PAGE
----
When Does War Transpire? Unlikely War Onset Under Uncertainty

Scholars have attempted to clarify whether uncertainty about the outcome of a potential war—victory or defeat—influences state behavior in international crises. Until recently, there was consensus that when two states in a bilateral context have equivalent capabilities, and therefore experience high outcome uncertainty, they are more inclined to undergo conflict. However, this bilateral scheme provides a limited and ultimately misleading understanding of how outcome uncertainty affects the onset of war because bilateral interactions in an international setting do not take place independently of possible third-party involvement. Thus, in a new study, political scientists Muhammet Bas and Robert Schub maintain that estimates of uncertainty about a war’s outcome should incorporate multilateral factors, such as multiple actors’ relative capabilities.

potential belligerent states allow for the involvement of a myriad of third-party states, directly or indirectly, at the onset of war.

In a contradiction to the conclusions of studies of bilateral interactions, the authors of this study postulate that higher outcome uncertainty decreases the likelihood of conflict. This pacifying effect stems from the fact that potential belligerent states allow for the involvement of a myriad of third-party states, directly or indirectly, at the onset of war. The authors expect that a hierarchical, uneven power distribution clarifies ex ante estimation of the war outcome, and an assured victory increases the likelihood of conflict. From the powerful state’s perspective, no intervention from minor actors will overturn the expected triumph. On the other hand, an even power distribution increases outcome uncertainty because each third-party state’s involvement and support may significantly transform the outcome of war. In the face of such uncertainty, the potential belligerent states exhibit prudence thereby decreasing the likelihood of conflict.

Building upon these theoretical foundations, the authors address how the polarity, the capability distribution, the complex nature of the estimation of third-party response, and the high war costs relate to the degree of outcome uncertainty in multilateral settings. The first two components collectively indicate that an increase in the number of powerful states, which balances the distribution of capabilities, increases outcome uncertainty. This conclusion is straightforward: under broad power parity, any powerful third-party states can join a war and significantly sway its course. This power balance may promote peace because victory is uncertain. The last two components of the theory associate outcome uncertainty with state behavior stipulating that potential conflict initiators respond to higher outcome uncertainty with prudence. This is due to the complexity of estimating third-party reactions to the outbreak of conflict as well as the anticipated high costs of conflict in an uncertain environment.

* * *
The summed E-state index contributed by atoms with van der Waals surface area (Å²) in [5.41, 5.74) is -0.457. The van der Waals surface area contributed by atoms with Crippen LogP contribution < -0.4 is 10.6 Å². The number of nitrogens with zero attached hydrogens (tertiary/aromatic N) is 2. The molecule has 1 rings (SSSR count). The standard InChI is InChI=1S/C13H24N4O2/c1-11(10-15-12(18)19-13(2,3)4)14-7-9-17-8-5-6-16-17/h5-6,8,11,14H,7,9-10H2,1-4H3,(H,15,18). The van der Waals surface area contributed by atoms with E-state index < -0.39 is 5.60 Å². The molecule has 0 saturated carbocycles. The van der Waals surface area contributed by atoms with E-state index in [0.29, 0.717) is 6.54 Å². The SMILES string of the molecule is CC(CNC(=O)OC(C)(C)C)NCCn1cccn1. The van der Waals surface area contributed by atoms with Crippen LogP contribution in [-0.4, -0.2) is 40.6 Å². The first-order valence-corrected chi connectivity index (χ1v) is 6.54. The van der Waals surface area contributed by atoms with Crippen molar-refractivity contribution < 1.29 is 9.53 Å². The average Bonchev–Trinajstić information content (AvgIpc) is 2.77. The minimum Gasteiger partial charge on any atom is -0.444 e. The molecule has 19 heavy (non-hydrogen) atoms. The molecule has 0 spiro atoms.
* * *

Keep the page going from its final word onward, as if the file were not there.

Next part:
The authors hypothesize that multipolar power distributions that lean toward perfect power parity among states represent the highest degree of outcome uncertainty, and that higher outcome uncertainty reduces the likelihood of conflict. To test this hypothesis, the authors develop a novel measure that captures outcome uncertainty within a multi-state system. Referred to as ‘system uncertainty,’ it includes all the relevant states for a potential conflict between two belligerent states. Additionally, to capture the fact that more powerful states contribute more to overall uncertainty, the authors give those states a larger weight. By extension, the authors define ‘regional uncertainty’ which uses different states than those used for system uncertainty. The authors divide the world into five geographical clusters: Europe, Asia and Oceania, the Middle East and North Africa, sub-Saharan Africa, and the Americas. All states within the geographical cluster of the conflict-initiating states are included as relevant actors for that conflict. The authors also consider all major powers and any state contiguous to either of the two conflict-initiating states to be a relevant actor.